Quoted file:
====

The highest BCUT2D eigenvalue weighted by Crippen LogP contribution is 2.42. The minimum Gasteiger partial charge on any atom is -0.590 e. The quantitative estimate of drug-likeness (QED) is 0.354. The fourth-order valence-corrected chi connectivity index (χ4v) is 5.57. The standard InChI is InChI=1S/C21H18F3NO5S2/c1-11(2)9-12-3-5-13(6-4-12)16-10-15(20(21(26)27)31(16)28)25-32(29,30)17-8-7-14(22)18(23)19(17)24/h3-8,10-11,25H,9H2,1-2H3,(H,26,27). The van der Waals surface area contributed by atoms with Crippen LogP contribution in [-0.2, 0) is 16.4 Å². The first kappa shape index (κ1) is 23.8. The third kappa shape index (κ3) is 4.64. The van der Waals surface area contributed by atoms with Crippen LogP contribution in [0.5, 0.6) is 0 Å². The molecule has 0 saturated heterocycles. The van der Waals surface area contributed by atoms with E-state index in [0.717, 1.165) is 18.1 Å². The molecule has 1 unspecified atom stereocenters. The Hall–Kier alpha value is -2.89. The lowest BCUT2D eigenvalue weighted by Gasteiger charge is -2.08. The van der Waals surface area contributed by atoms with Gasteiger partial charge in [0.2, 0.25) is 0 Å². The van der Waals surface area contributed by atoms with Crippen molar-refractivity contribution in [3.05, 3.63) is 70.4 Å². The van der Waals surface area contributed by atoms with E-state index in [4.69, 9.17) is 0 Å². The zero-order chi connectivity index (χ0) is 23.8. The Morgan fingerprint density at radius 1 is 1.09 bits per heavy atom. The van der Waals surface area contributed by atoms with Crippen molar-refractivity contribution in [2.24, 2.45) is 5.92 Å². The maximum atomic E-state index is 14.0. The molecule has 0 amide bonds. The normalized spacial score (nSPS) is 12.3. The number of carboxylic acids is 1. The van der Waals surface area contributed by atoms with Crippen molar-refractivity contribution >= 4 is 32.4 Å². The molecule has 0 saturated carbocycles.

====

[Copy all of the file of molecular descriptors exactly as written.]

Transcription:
The highest BCUT2D eigenvalue weighted by Crippen LogP contribution is 2.42. The minimum Gasteiger partial charge on any atom is -0.590 e. The quantitative estimate of drug-likeness (QED) is 0.354. The fourth-order valence-corrected chi connectivity index (χ4v) is 5.57. The standard InChI is InChI=1S/C21H18F3NO5S2/c1-11(2)9-12-3-5-13(6-4-12)16-10-15(20(21(26)27)31(16)28)25-32(29,30)17-8-7-14(22)18(23)19(17)24/h3-8,10-11,25H,9H2,1-2H3,(H,26,27). The van der Waals surface area contributed by atoms with Crippen LogP contribution in [-0.2, 0) is 16.4 Å². The first kappa shape index (κ1) is 23.8. The third kappa shape index (κ3) is 4.64. The van der Waals surface area contributed by atoms with Crippen LogP contribution in [0.5, 0.6) is 0 Å². The molecule has 0 saturated heterocycles. The van der Waals surface area contributed by atoms with E-state index in [0.717, 1.165) is 18.1 Å². The molecule has 1 unspecified atom stereocenters. The Hall–Kier alpha value is -2.89. The lowest BCUT2D eigenvalue weighted by Gasteiger charge is -2.08. The van der Waals surface area contributed by atoms with Gasteiger partial charge in [0.2, 0.25) is 0 Å². The van der Waals surface area contributed by atoms with Crippen molar-refractivity contribution in [3.05, 3.63) is 70.4 Å². The van der Waals surface area contributed by atoms with E-state index in [4.69, 9.17) is 0 Å². The zero-order chi connectivity index (χ0) is 23.8. The Morgan fingerprint density at radius 1 is 1.09 bits per heavy atom. The van der Waals surface area contributed by atoms with Crippen molar-refractivity contribution in [2.24, 2.45) is 5.92 Å². The maximum atomic E-state index is 14.0. The molecule has 0 amide bonds. The normalized spacial score (nSPS) is 12.3. The number of carboxylic acids is 1. The van der Waals surface area contributed by atoms with Crippen molar-refractivity contribution >= 4 is 32.4 Å². The molecule has 0 saturated carbocycles.